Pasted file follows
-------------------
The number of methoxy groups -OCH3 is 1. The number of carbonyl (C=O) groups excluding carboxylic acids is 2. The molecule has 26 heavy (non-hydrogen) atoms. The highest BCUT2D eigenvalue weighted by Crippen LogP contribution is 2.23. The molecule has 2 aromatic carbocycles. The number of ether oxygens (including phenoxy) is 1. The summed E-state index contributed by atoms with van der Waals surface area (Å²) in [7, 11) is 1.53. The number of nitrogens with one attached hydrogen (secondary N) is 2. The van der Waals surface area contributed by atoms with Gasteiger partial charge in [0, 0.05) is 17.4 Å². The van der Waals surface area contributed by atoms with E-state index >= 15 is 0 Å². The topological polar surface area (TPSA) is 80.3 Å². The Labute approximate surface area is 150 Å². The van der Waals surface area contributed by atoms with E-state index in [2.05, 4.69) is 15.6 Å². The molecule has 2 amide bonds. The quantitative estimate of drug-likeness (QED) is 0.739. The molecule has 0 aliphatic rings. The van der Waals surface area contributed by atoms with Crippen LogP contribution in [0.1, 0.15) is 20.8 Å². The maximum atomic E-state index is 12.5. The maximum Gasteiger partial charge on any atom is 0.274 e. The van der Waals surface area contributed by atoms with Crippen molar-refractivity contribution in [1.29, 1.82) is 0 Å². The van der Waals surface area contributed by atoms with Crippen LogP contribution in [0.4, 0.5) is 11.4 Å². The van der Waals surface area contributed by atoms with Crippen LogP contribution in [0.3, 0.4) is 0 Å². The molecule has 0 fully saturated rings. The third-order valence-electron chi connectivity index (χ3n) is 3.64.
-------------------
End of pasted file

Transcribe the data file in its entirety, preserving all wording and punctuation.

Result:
The number of methoxy groups -OCH3 is 1. The number of carbonyl (C=O) groups excluding carboxylic acids is 2. The molecule has 26 heavy (non-hydrogen) atoms. The highest BCUT2D eigenvalue weighted by Crippen LogP contribution is 2.23. The molecule has 2 aromatic carbocycles. The number of ether oxygens (including phenoxy) is 1. The summed E-state index contributed by atoms with van der Waals surface area (Å²) in [7, 11) is 1.53. The number of nitrogens with one attached hydrogen (secondary N) is 2. The van der Waals surface area contributed by atoms with Gasteiger partial charge in [0, 0.05) is 17.4 Å². The van der Waals surface area contributed by atoms with E-state index >= 15 is 0 Å². The topological polar surface area (TPSA) is 80.3 Å². The Labute approximate surface area is 150 Å². The van der Waals surface area contributed by atoms with E-state index in [2.05, 4.69) is 15.6 Å². The molecule has 2 amide bonds. The quantitative estimate of drug-likeness (QED) is 0.739. The molecule has 0 aliphatic rings. The van der Waals surface area contributed by atoms with Crippen LogP contribution in [0.1, 0.15) is 20.8 Å². The maximum atomic E-state index is 12.5. The maximum Gasteiger partial charge on any atom is 0.274 e. The van der Waals surface area contributed by atoms with Crippen molar-refractivity contribution in [1.29, 1.82) is 0 Å². The van der Waals surface area contributed by atoms with Crippen LogP contribution in [0.4, 0.5) is 11.4 Å². The van der Waals surface area contributed by atoms with Crippen LogP contribution in [0.3, 0.4) is 0 Å². The molecule has 0 fully saturated rings. The third-order valence-electron chi connectivity index (χ3n) is 3.64.